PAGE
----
Starting in version 4.3, OSGi started to use generics in some of the API including the Core specification. Generics were introduced to the Java language in Java 5. However, OSGi needed to continue to support embedded use cases which use the CDC/Foundation 1.1 runtime which is still based upon the Java 1.4 language level and JVM. To address this issue, OSGi compiled the APIs with -target jsr14; an undocumented javac flag introduced before Java 5 was final. So we had the best of both worlds: we can use generics and still compile to run on Java 1.4 based runtimes.
This worked for Java 5 and Java 6. But when Java 7 shipped, two things changed: javac no longer understood the jsr14 option to -target and javac refused to recognize the attributes containing the generics information in class files already compiled with -target jsr14. The change to no longer support creating -target jsr14 class files was ok; we could continue to compile with Java 6 javac. But the change to the javac to cease to recognize the class file attributes with the generics information in existing class files was a bigger problem. It meant that the 4.3 API jars published by OSGi were not useable by people who need to compile with Java 7 javac. By not useable, I mean javac treated the classes as if they did not contain any generics information: they were raw. A bug was filed against Java to see if this was some mistake or oversight. The reply was that the change was intentional.
At the time this was first noticed, Java 7 was new and not too widely used. OSGi also included the source code in the jars so you could recompile the code yourself if you needed. Later, when it came time to ship Core R5, we changed to compile the API classes with -target 1.5 and so they work fine on Java 7. So problem solved; the new release's jars don't use -target jsr14! Except some of the current OSGi implementations (I'm looking at you Felix and Karaf) are still based upon Core 4.3 and thus people using those implementations still need to use the Core 4.3 API. And if they also want to use Java 7, they need to recompile the OSGi API source. So after some prodding by a few folks, OSGi rebuilt the Core and Compendium API jars as Core 4.3.1 and Compendium 4.3.1. The new jars have the same packages at the same package versions having the same API signatures. They are just not compiled with -target jsr14 so they work fine with Java 7.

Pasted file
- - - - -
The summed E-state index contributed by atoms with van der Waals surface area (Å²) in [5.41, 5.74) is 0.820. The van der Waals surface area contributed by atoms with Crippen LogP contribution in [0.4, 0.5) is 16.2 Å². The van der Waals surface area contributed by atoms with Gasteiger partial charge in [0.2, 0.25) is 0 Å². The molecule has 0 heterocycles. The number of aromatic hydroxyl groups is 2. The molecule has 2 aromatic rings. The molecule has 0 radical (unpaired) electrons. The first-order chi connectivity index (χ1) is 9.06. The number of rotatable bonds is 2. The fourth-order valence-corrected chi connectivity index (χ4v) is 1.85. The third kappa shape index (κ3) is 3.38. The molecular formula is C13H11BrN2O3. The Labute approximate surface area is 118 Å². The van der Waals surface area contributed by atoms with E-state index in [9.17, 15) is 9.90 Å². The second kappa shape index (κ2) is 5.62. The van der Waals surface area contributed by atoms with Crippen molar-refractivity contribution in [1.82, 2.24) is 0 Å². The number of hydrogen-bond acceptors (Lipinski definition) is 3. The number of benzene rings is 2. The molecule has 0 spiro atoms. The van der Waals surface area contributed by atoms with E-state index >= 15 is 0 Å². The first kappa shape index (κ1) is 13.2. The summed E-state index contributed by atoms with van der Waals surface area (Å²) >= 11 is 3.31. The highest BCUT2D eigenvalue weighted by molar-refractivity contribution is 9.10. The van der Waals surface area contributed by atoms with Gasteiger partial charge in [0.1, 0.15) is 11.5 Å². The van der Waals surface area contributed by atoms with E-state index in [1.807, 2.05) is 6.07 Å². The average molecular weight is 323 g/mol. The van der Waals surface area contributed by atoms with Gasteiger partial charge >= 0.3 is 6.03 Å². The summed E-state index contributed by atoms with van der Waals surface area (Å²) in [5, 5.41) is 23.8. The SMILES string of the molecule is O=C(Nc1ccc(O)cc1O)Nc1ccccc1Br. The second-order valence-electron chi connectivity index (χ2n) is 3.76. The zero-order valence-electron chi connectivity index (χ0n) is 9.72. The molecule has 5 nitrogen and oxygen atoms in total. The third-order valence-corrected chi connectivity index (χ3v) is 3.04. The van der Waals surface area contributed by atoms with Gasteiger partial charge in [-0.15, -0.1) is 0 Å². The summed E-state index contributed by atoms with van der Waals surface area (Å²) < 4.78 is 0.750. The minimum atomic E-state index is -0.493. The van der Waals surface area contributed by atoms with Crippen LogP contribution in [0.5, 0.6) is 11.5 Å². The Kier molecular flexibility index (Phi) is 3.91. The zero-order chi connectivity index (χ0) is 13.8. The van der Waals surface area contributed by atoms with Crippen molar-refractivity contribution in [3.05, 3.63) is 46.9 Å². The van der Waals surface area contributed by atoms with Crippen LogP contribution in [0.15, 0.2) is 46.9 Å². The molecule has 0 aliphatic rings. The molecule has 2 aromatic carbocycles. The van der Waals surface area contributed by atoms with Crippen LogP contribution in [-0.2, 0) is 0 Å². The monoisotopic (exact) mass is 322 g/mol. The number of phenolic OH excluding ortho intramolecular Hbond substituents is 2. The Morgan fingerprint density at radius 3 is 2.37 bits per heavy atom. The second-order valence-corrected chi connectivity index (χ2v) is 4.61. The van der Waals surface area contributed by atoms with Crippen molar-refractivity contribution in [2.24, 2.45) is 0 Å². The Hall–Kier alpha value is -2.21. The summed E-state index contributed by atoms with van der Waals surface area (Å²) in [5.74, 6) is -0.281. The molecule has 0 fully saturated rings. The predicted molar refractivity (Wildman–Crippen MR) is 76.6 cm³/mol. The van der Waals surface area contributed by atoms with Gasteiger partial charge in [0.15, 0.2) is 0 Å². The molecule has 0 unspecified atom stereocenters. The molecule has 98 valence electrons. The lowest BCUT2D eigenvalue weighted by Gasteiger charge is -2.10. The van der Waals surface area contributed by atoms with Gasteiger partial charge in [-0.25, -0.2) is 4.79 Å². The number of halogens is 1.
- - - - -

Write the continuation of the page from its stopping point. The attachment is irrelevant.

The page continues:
So if you need to use the 4.3 API with Java 7, pick up these new 4.3.1 jars. They should also be available on maven shortly.
So with the OSGi Community Event finishing yesterday the focus now shifts to OSGi DevCon 2013.
We are pleased to be co-locating OSGi DevCon 2013 with EclipseCon in Boston, MA from March 25 to 28, 2013.
The Call For Papers is open and runs until November 19 this year.
However an Early Bird Selection of one talk for the program will be made from the submissions received by October 31.
Yes thats right, the Early Bird Selection deadline is next Wednesday. So you have only 6 days left if you want to maximize your chances of selection and get a free pass to the OSGi DevCon and EclipseCon conference.
We want to hear about experiences from speakers who have deployed OSGi based systems, large and small, as well as embedded, enterprise, or desktop systems. We are also especially keen on tools and frameworks that make it easy to build, use, and deploy OSGi-based applications along with the growing number of uses of OSGi with cloud.
To find out more about how to make a talk submission please visit the OSGi DevCon 2013 conference page.
If you have any questions please contact the OSGi DevCon 2013 Program Committee by email.
We look forward to reviewing your submissions.
OSGi DevCon 2013 Program Committee